Our society demands more energy at certain times of day: these times are called peak hours or hours of high electricity consumption. In winter, these peak hours are between 11:00am and 12:00pm (midday) due to the activity of companies/services and households (the use of hobs and ovens), or between 7:00pm and 8:00pm due to the confluence of business activity and people being at home. However, in summer the peak hours occur in the middle of the afternoon, coinciding with higher temperatures.
During these hours, it is more expensive to produce electricity because it is necessary to use the more expensive power stations, which are also those that produce more CO2 emissions. In addition, the whole electricity system must be dimensioned in order to be able to deal with the demand in this reduced time-span. For example, it takes about 4,000 MW, the equivalent of ten 400 MW combined-cycle power stations or four 1,000 MW nuclear power stations are necessary to meet the demand of the 300 peak hours or hours of highest consumption that occur throughout the year.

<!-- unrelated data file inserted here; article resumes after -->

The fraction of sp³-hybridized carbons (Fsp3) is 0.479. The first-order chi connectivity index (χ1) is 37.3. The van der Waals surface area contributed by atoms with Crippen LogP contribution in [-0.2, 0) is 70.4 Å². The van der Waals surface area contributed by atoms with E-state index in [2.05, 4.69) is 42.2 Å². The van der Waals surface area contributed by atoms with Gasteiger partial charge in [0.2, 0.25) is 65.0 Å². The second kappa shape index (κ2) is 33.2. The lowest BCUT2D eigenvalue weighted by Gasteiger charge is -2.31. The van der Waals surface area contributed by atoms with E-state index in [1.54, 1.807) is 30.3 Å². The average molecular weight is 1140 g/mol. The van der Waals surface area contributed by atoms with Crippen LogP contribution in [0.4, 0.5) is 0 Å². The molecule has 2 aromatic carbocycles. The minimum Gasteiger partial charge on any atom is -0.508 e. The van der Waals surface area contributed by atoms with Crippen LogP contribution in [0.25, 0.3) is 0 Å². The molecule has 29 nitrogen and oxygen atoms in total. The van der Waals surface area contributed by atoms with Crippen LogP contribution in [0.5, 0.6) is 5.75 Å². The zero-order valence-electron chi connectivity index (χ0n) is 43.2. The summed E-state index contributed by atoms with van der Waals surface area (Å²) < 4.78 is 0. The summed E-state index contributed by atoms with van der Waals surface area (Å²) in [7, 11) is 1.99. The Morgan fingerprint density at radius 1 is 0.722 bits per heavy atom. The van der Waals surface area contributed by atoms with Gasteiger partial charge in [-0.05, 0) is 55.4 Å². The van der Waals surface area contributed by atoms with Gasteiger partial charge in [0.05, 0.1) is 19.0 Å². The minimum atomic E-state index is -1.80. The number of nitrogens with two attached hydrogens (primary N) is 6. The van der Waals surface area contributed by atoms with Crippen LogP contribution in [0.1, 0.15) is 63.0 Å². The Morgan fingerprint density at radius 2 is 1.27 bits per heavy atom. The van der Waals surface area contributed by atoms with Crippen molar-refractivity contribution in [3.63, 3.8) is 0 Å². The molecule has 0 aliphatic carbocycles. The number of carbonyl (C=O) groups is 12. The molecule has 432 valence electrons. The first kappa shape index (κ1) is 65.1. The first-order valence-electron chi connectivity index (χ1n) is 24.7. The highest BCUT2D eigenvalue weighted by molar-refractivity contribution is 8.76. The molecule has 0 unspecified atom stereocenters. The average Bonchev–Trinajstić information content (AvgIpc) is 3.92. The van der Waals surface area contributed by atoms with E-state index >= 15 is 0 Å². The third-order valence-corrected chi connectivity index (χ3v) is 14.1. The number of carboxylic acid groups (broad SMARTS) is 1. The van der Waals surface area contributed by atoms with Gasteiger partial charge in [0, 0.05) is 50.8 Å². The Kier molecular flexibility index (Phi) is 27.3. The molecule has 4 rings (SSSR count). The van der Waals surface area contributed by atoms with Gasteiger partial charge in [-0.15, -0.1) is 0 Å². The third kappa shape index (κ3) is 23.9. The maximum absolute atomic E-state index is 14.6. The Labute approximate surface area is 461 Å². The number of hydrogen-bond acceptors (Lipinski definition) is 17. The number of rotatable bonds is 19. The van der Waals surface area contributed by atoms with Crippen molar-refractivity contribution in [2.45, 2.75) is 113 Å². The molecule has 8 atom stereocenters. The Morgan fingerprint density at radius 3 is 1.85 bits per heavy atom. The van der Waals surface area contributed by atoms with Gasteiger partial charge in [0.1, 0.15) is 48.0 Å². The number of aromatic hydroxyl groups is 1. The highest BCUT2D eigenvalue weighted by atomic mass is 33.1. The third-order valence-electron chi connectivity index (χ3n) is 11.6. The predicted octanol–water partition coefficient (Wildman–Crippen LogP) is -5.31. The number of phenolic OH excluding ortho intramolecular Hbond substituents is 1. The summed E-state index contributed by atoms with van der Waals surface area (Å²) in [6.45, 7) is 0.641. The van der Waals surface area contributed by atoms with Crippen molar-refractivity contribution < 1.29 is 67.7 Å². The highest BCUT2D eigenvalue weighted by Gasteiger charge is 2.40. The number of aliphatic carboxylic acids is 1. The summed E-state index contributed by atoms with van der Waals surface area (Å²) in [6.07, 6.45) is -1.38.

The hours of lower consumption are known as valley hours (off-peak) and correspond to the night-time hours, coinciding with a period of reduced activity in all consumer sectors.
On any given day, the start of the working day, the closure of businesses at lunchtime or an increased number of people being at home in the evening, explain why demand is not identical at the different times of day. During the night-time hours is when the daily minimum demand occurs. At these times, only the industrial demand maintains an important consumption level. This is due to fact that large factories consume electricity 24 hour a day, also taking advantage of the night-time hours when energy can be contracted at a cheaper tariff. During these hours, some services also stay in operation (lighting of public spaces, hospitals, computer equipment, etc).